In the wake of gun dealing story, prosecutors consider extending charges to Sky News reporters (sources)

In the wake of gun dealing story, prosecutors consider extending charges to Sky News reporters (sources)

Prosecutors of the Directorate for the Investigation of Organised Crime and Terrorism (DIICOT) are considering extending charges to the British Sky News journalists who produced the reportage on alleged gun dealing in Romania, judicial sources told AGERPRES.

The prosecutors will also change the accusation to crimes against national security by the communication of false information, which is regulated by Art. 404 of the Criminal Code, which, under the headline “Communication of false information” states that “Communicating or disseminating, by any means, false news, data or information, or counterfeit documents, knowing that the respective information is false and thus endangering national security, carries a prison sentence of one to five years.”

DIICOT resumed on Thursday hearings into the case of alleged gun dealing presented by British television Sky News, summoning three of the suspects — Aurelian Szanto, Levente Pantics and Attilla Szaba Pantics, to the crime authority’s seat; the three had given statements to the prosecutors on Wednesday too.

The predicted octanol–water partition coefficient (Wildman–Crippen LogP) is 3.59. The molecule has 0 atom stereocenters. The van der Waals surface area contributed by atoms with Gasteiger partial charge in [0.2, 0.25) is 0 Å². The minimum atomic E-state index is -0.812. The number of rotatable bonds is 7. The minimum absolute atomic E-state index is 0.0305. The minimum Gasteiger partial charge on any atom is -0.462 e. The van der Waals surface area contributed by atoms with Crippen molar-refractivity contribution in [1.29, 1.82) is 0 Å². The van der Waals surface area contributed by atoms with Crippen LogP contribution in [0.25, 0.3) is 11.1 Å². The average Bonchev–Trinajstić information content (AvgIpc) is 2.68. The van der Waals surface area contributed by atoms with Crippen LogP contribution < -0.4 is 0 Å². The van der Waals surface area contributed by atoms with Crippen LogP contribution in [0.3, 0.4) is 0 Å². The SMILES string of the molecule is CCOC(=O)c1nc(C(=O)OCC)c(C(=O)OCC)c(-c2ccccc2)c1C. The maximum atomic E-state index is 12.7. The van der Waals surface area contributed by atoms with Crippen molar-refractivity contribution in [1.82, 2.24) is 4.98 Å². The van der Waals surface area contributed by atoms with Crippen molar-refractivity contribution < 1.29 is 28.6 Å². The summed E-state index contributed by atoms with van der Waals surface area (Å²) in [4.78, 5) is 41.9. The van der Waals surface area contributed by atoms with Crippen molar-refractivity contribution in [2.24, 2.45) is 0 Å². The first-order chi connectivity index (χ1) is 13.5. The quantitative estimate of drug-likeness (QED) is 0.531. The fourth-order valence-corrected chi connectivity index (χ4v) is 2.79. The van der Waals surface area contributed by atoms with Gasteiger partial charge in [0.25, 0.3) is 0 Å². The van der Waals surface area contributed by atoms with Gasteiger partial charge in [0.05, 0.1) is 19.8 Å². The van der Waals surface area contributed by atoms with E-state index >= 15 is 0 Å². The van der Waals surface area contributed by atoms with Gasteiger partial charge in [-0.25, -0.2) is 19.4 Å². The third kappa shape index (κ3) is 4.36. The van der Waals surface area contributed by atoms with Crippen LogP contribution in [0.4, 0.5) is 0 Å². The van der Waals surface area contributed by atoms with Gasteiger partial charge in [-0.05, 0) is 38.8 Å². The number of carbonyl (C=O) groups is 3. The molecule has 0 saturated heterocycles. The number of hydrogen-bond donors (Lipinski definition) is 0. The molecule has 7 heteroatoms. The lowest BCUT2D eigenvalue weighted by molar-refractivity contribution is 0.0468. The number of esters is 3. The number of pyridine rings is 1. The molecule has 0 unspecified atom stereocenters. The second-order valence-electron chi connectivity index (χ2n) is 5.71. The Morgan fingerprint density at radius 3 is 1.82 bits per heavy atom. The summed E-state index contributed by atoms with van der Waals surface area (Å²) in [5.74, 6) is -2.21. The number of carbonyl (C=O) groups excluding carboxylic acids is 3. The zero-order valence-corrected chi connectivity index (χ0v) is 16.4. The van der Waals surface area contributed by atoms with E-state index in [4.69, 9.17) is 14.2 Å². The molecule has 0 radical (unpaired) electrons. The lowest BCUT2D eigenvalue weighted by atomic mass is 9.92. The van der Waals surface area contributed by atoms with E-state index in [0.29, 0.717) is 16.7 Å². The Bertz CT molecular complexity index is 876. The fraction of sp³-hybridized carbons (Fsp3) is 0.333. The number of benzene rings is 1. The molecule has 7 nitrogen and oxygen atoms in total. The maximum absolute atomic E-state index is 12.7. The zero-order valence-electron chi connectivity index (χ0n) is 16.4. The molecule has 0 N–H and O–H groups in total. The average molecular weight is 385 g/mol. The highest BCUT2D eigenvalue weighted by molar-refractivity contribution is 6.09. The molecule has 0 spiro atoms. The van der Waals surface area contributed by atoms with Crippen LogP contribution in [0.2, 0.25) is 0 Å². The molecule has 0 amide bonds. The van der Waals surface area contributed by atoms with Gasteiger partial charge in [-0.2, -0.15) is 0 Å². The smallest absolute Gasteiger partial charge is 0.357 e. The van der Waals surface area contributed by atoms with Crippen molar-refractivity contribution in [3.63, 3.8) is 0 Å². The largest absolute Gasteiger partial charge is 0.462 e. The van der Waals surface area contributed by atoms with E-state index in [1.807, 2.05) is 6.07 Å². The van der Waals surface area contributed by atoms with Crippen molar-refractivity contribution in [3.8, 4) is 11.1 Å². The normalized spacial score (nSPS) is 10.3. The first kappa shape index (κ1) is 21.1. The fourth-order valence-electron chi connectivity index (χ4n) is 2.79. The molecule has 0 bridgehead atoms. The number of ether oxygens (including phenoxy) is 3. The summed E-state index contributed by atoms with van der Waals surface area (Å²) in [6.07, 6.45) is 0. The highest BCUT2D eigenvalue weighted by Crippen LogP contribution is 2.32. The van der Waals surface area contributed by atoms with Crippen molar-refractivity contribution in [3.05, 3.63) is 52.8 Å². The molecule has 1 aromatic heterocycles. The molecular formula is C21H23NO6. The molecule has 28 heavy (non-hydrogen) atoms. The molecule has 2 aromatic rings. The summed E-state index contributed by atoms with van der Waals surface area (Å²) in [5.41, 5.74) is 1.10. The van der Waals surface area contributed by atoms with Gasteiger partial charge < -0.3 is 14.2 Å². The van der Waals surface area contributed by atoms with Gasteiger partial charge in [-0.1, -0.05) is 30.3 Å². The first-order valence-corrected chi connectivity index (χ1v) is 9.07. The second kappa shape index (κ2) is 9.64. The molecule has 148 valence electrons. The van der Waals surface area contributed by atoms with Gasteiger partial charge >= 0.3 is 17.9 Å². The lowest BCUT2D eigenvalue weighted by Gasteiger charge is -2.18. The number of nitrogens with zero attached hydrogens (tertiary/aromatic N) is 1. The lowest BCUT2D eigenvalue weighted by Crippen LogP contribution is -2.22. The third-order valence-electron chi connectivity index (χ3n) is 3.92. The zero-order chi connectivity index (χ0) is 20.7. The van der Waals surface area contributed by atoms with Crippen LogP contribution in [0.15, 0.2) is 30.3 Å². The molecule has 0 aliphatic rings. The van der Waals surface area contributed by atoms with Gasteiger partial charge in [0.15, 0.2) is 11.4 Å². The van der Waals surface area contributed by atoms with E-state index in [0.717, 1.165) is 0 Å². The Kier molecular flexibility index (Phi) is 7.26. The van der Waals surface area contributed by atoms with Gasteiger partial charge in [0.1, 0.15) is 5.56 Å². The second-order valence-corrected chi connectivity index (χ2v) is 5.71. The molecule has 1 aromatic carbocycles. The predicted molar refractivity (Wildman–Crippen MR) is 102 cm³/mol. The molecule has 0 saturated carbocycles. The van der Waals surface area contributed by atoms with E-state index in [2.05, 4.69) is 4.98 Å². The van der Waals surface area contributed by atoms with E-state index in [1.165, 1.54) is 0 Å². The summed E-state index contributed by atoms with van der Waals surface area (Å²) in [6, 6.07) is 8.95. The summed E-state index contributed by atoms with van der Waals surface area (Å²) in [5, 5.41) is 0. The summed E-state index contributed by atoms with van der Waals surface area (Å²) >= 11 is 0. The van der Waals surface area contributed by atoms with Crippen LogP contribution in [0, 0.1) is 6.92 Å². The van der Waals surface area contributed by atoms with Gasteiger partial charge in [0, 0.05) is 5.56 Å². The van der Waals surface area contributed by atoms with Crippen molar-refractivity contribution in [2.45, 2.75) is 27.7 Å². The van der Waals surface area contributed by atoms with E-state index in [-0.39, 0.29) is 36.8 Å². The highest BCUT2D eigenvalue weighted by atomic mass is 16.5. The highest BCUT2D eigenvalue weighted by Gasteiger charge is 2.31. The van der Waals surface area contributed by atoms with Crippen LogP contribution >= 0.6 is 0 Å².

Aurelian Mihai Szanto, the intermediary who brokered the meeting of the Sky News reporters with the alleged Romanian weapons dealers, claims that the British journalists tricked him into the scheme, telling him this was a documentary that would clearly mention in the end the fact that the story is a fiction.

He explained that the British journalists told him that filming must take place in a remote place, “hidden from the world’s eyes,” and that the documentary would mention that the location is on the border with Ukraine. The man admitted that the British journalists required the people in the story to appear as “real” as possible, wear masks and military clothing.

On the other hand, Sky News’ Stuart Ramsay on Wednesday defended his story, tweeting that information about the Romanian gun smugglers is real and the Romanian institutions are embarrassed by the disclosures: “Calm down everyone. Story is true. Nobody paid. Nobody scripted. Weapons real. Arrests happening. Gov’t embarrassed. Deal with it.”

A Sky News spokeswoman cited by The Guardian says that “Stuart Ramsay is one of our most experienced and tenacious journalists with a long history of delivering major stories from around the world. He’s delivered a robust report on gun-dealing in Romania and Sky News fully stands by the story.”

DIICOT prosecutors conducted on Wednesday seven searches at addresses in Targu Mures and Bistrita Nasaud in a case opened following allegations of weapons smuggling in the Sky News story.

Investigators found the arms showed in the reportage were legally held for hunting and belonged to one of the men in balaclava who appear in the film. More…